{[ promptMessage ]}

Bookmark it

{[ promptMessage ]}

ENV_Assign1_Solutions

# ENV_Assign1_Solutions - P H Y S1 0 0 4 P h y s i c s 1 E n...

This preview shows pages 1–3. Sign up to view the full content.

PH YS1004 Phy s i c s 1 (Environm e ntal) Solution s to A ss ignm e nt 1 (El ec tri c ity & Magn e ti s m) Charging a Condu c ting Rod D e s c ription: This problem explores the behaviour of charge on conductors This problem explores the behaviour of charge on conductors. We take as an example a long conducting rod suspended by insulating strings. Assume that the rod is initially electrically neutral. For convenience we will refer to the left end of the rod as end A, and the right end of the rod as end B. In the answer options for this problem, "strongly attracted/repelled" means "attracted/repelled with a force of magnitude similar to that which would exist between two charged balls. Part A A small metal ball is given a negative charge, then brought near (i.e., within about 1/10 the length of the rod) to end A of the rod. What happens to end A of the rod when the ball approaches it closely this first time? 1. It is strongly repelled. 2. It is strongly attracted. 3. It is weakly attracted. 4. It is weakly repelled. 5. It is neither attracted nor repelled. An s w e r Option 2 is correct. The rod is a conductor and charge will separate within the rod leaving a net positive charge at the left and a net negative charge on the right. The negative charge of the ball and the negative charge of the left end of the rod will strongly attract. This charge is said to be "induced" by the presence of the electric field of the charged ball: It is not transferred by the ball.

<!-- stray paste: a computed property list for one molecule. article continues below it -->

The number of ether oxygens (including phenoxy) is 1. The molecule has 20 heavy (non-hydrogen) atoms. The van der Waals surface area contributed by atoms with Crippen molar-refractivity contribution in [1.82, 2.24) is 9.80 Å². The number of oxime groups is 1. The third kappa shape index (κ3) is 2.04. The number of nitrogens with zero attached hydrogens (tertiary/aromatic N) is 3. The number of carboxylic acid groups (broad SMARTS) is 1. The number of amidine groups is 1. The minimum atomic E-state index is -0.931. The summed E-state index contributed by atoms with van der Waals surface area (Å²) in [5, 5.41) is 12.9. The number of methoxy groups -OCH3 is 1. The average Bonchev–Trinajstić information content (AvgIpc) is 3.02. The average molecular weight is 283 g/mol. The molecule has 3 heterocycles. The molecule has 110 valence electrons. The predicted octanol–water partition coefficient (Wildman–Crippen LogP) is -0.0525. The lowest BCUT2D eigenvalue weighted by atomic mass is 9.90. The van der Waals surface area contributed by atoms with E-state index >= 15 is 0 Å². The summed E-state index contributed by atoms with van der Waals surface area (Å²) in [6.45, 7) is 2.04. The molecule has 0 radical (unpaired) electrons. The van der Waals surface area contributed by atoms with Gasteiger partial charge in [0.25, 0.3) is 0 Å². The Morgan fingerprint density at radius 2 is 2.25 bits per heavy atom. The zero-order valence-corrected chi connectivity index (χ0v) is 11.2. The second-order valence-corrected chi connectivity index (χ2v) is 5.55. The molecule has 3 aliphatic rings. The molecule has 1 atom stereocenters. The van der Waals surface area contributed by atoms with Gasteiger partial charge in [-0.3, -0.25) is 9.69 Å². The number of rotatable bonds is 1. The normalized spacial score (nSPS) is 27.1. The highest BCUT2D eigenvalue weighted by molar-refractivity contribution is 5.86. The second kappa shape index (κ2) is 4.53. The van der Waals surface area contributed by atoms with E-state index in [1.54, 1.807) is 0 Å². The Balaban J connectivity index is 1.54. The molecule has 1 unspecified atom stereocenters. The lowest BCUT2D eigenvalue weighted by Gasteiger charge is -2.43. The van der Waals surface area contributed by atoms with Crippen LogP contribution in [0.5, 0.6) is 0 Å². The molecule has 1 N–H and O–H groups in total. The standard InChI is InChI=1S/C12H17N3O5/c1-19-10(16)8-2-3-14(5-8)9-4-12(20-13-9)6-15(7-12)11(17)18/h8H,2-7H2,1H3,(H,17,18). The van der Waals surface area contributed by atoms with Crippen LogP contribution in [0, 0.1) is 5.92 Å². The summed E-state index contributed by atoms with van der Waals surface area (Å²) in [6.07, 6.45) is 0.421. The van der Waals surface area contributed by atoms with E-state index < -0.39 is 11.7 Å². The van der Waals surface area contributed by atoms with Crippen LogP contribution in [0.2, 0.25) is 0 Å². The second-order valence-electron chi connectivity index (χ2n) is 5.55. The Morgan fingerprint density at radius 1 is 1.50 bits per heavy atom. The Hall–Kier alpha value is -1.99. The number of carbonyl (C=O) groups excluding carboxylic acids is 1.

This preview has intentionally blurred sections. Sign up to view the full version.

View Full Document
Now c on s id e r what happ e n s wh e n th e s mall m e tal ball i s r e p e a t e dly giv e n a n e gativ e c harg e and th e n brough t in t o c on t a c t with e nd A of th e rod . Part B After a great many contacts with the charged ball, how is the charge on the rod arranged (when the charged ball is far away)? 1. There is positive charge on end B and negative charge on end A. 2. There is negative charge spread evenly on both ends. 3. There is negative charge on end A with end B remaining neutral. 4. There is positive charge on end A with end B remaining neutral. An s w e r Option 2 is correct. After repeated contacts the negative charge on the ball flows to neutralize the positive charge on the left end of the rod. This leaves the rod with a net negative charge which will distribute itself evenly over the rod. Part C How does end A of the rod react when the charged ball approaches it after a great many previous contacts with end A? Assume that the phrase "a great many" means that the total charge on the rod dominates any charge movement induced by the near presence of the charged ball. 1. It is strongly repelled. 2. It is strongly attracted. 3. It is weakly attracted. 4. It is weakly repelled. 5. It is neither attracted nor repelled. An s w e r The ball is still charged and the rod has a net negative charge. Hence the two will strongly repel each other. Option 1 is correct.
This is the end of the preview. Sign up to access the rest of the document.

{[ snackBarMessage ]}